## This month’s topics:

### How old is the decimal point?

“Decimal fractional numeration and the decimal point in 15th-century Italy”, by Glen Van Brummelen (Trinity Western University) was posted online by *Historia Mathematica* on February 17, 2024, and picked up two days later by Jo Marchant in a *Nature* news item whose headline proclaimed “The decimal point is 150 years older than historians thought.”

Before Van Brummelen’s paper, historians thought the first appearance of the decimal point was in a table published by the Jesuit German astronomer Christopher Clavius in 1593. Now, we’ve learned from Van Brummelen that it can be traced back to trigonometric tables written by Giovanni Bianchini, a Venetian mathematician, around 1440. Bianchini’s tables have been digitized by the Jagellonian Library in Kraków; the decimal points Van Brummelen noticed are on the page numbered 108.

For some perspective, the “Treviso Arithmetic,” published in 1478 (the first known printed, dated arithmetic book) has no trace of this notation.

Below, you can see an excerpt from Bianchini’s table. The first column gives angles in degrees and minutes. The second gives corresponding values of the tangent function multiplied by 10,000 [my calculator gives $\tan$(68$^\circ$) = 2.47508]. The third column, where the decimal points occur, gives the increment corresponding to an additional minute of arc. [Since 21.2 = (25,387 – 24,751)/30, etc., this sets up linear interpolation between the whole-degree and half-degree values]. So for 68$^\circ$5′ the table would give 24,751 + 5 $\times$ 21.2 = 24,857. My calculator ($\times$ 10,000) gives 24,855.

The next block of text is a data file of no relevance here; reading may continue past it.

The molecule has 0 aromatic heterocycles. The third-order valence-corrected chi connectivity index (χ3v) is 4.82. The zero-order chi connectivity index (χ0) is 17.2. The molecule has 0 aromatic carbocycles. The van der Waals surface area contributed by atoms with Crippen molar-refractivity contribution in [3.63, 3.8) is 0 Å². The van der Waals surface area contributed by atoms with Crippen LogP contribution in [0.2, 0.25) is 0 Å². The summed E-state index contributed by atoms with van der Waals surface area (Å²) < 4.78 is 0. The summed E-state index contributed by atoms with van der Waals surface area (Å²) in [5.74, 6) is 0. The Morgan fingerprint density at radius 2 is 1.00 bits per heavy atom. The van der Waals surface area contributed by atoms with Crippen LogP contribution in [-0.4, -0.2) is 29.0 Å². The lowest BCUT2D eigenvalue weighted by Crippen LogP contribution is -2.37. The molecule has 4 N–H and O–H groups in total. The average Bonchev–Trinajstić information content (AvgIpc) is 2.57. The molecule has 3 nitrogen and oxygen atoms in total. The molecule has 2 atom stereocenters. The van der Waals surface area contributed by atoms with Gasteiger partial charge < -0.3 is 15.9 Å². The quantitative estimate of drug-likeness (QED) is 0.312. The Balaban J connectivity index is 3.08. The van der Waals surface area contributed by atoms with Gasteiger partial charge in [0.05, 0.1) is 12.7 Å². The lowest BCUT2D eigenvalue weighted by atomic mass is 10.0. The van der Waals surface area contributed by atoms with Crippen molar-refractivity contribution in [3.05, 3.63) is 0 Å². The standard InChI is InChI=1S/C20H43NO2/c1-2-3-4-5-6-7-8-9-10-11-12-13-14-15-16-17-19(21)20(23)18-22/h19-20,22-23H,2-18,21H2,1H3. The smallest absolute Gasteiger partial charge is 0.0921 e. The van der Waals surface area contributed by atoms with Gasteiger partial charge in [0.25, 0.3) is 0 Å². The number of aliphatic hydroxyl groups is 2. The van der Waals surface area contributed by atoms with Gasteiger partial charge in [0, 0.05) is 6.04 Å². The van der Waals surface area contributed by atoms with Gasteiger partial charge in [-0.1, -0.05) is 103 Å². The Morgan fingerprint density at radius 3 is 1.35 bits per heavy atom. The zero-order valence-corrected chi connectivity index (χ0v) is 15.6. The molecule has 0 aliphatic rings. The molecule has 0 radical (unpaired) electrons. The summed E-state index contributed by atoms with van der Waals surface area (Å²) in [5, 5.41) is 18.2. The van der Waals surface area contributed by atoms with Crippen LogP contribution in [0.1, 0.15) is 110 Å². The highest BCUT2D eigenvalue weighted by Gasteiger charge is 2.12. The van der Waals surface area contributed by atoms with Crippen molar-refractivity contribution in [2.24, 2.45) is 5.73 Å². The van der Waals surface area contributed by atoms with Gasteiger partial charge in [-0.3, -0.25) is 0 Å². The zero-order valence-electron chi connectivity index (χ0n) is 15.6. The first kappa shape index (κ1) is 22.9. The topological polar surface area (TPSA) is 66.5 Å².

Besides illustrating this early occurrence of the decimal point, Van Brummelen’s article points to the paradoxical situation of calculation in Europe in the early 15th century. While merchants and bankers were struggling with the transition from Roman numerals to Indo-Arabic notation, and choosing the best way to do long division, astronomers and mathematicians were computing trigonometric tables with four or five significant digits of accuracy.

### The topology of telepathy.

A team in Japan has used concepts from graph topology to probe the way in which our brains synchronize with those of people we are interacting with. The experiment, reported in “The topology of interpersonal neural network in weak social ties” (*Nature Scientific Reports*, February 29, 2024), focused on the difference between interaction with a stranger and with an acquaintance. The authors, Yuto Kurihara, Toru Takahashi and Rieko Osu of Waseda University, explain that each run of the experiment involved a pair of participants. In total, there were 14 pairs of strangers and 13 pairs of acquaintances. Each participant wore headphones and a wireless 29-channel electroencephalogram (EEG) headset; they faced away from each other; each controlled a computer mouse which when clicked produced a tone audible to both of them. They were instructed to listen to a sequence of eight equally-spaced tones produced by a metronome and then to continue the sequence in alternation: participant 1, then participant 2, then participant 1, up to 300 clicks (150 each), matching the metronome’s inter-tap interval (ITI) as closely as possible.